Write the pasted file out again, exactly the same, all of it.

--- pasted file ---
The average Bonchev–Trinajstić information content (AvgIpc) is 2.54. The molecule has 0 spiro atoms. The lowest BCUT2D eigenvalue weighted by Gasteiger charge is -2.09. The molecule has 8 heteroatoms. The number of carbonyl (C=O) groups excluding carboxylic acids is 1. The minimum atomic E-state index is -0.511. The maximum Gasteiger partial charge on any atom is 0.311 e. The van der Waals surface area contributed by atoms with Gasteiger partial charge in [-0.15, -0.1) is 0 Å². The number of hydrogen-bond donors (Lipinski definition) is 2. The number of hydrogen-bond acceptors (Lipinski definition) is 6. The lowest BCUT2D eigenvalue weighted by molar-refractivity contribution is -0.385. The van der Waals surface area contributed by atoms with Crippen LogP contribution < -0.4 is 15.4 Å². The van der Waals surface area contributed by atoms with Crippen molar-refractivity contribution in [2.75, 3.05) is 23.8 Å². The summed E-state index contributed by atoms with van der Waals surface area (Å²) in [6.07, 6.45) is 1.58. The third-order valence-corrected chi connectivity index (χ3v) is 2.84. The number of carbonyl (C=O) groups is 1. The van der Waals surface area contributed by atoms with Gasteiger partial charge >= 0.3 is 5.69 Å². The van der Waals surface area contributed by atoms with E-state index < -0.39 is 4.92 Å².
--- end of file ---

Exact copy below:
The average Bonchev–Trinajstić information content (AvgIpc) is 2.54. The molecule has 0 spiro atoms. The lowest BCUT2D eigenvalue weighted by Gasteiger charge is -2.09. The molecule has 8 heteroatoms. The number of carbonyl (C=O) groups excluding carboxylic acids is 1. The minimum atomic E-state index is -0.511. The maximum Gasteiger partial charge on any atom is 0.311 e. The van der Waals surface area contributed by atoms with Gasteiger partial charge in [-0.15, -0.1) is 0 Å². The number of hydrogen-bond donors (Lipinski definition) is 2. The number of hydrogen-bond acceptors (Lipinski definition) is 6. The lowest BCUT2D eigenvalue weighted by molar-refractivity contribution is -0.385. The van der Waals surface area contributed by atoms with Crippen LogP contribution < -0.4 is 15.4 Å². The van der Waals surface area contributed by atoms with Crippen molar-refractivity contribution in [2.75, 3.05) is 23.8 Å². The summed E-state index contributed by atoms with van der Waals surface area (Å²) in [6.07, 6.45) is 1.58. The third-order valence-corrected chi connectivity index (χ3v) is 2.84. The number of carbonyl (C=O) groups is 1. The van der Waals surface area contributed by atoms with Gasteiger partial charge >= 0.3 is 5.69 Å². The van der Waals surface area contributed by atoms with E-state index < -0.39 is 4.92 Å².